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by:garycase
ID: 39841630
Your comment that "...  I can no long use Aero with Vista after upgrading to Workstation 10. " definitely makes me suspect that the issues are related.    Have you confirmed that you're using the latest drivers for your video card?

By the way, changing video cards will NOT trigger a re-activation requirement for your OS (or any of your virtualized OS's).    The VMs won't even "see" a different card -- they'll be using the virtualized VMware video card.

But I suspect you don't actually need a different card ... just a different driver for your current one.
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Author Comment

by:NonComposMentis
ID: 39846351
I found what seems to be the most recent driver install, "13-12_win7_win8_64_dd_ccc_whql.exe".  I now have a ton more options in my Catalyst Control Center, including "Multi Desktop", but the VM switching behavior hasn't changed :(
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by:garycase
ID: 39846411
Is Aero working okay with the new driver?
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by:NonComposMentis
ID: 39847715
I actually hadn't thought to check, but alas there is no change in the Vista behavior either.  Attached is a screen shot of a small form such as I would see when Aero is on.  That green halo surrounds every window.  You can say that there are adjustments within Vista that will fix this, and you might be right, but nothing was adjusted from the hour before to the hour after Workstation 10 was installed, and that's when this started.
Aero-halo.png
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by:garycase
garycase earned 250 total points
ID: 39847810
Do all of your virtual machines have the "Accelerate 3D graphics" box checked?
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NonComposMentis earned 0 total points
ID: 39848033
Yes they did.  Unchecking "Accelerate 3D graphics" reduced switching time between VMs significantly, although still not the Workstation 7 "blink of an eye" switching I'm used to.  Checking "Accelerate 3D graphics" again put things right back where they started.  There is clearly something funky going on with the graphics card.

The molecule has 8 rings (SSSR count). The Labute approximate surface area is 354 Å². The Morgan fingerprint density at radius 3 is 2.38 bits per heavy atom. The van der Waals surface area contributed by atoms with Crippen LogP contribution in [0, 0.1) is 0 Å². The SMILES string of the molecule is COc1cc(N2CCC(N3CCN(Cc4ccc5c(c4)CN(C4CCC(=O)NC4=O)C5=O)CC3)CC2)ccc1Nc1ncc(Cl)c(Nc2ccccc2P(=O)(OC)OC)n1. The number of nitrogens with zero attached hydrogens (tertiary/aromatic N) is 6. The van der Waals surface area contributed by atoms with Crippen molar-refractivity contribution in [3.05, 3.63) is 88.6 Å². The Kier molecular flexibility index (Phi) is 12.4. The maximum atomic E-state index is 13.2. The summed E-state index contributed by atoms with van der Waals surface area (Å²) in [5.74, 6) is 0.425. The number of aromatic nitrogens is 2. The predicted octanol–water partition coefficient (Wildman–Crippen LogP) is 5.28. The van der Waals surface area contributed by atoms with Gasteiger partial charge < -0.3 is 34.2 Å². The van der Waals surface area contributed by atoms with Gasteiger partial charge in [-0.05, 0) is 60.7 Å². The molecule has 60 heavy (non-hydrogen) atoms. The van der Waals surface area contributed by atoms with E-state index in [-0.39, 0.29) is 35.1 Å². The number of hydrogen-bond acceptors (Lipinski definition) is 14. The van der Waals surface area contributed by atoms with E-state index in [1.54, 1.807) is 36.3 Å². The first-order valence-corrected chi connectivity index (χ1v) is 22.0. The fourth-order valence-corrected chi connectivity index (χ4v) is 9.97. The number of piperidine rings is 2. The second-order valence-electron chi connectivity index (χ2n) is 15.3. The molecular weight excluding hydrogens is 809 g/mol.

If nothing else comes along in the next day or two I will accept this suggestion as the "solution" at 250 points.  (It has always been my intent to give 500 points for a complete and total solution, but start of smaller in case something like this happened.)
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by:garycase
ID: 39848103
It'd be interesting to know what a different video card would do ... but I know you don't want to swap it out and can certainly understand that (costs both time and $$).

Another thing you could try -- but it may or may not help -- is a few different versions of the video drivers.    Sometimes older drivers actually work better ... the drivers are unified for several cards, and your specific card may not need some of the newer features.
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Author Closing Comment

by:NonComposMentis
ID: 39866898
In the comment I accepted as "the solution", I said that I would give garycase 250 points "if nothing better came along".  Due to a miscommunication with the Admin, I wound up having a 500 point question, and so could not accept garycase's solution outright.  That is for the best anyway since future readers of this question would not see in his remark any actual solution, but merely a question.  I think in the end the solution went the opposite way garycase expected it to:  Improved performance by turning OFF 3D acceleration.  garycase was ready to continue the work, delving into older drivers and whatnot, but right now I need to get back to serving my clients and accept this good-enough-for-now solution that does not pose undue risk to my capital (my computer installation).

I'm giving this "solution" a "A" grade just in case any of that grade would wash over to garycase, who has been absolutely wonderful.  If I were grading myself, it would be a "B" at most.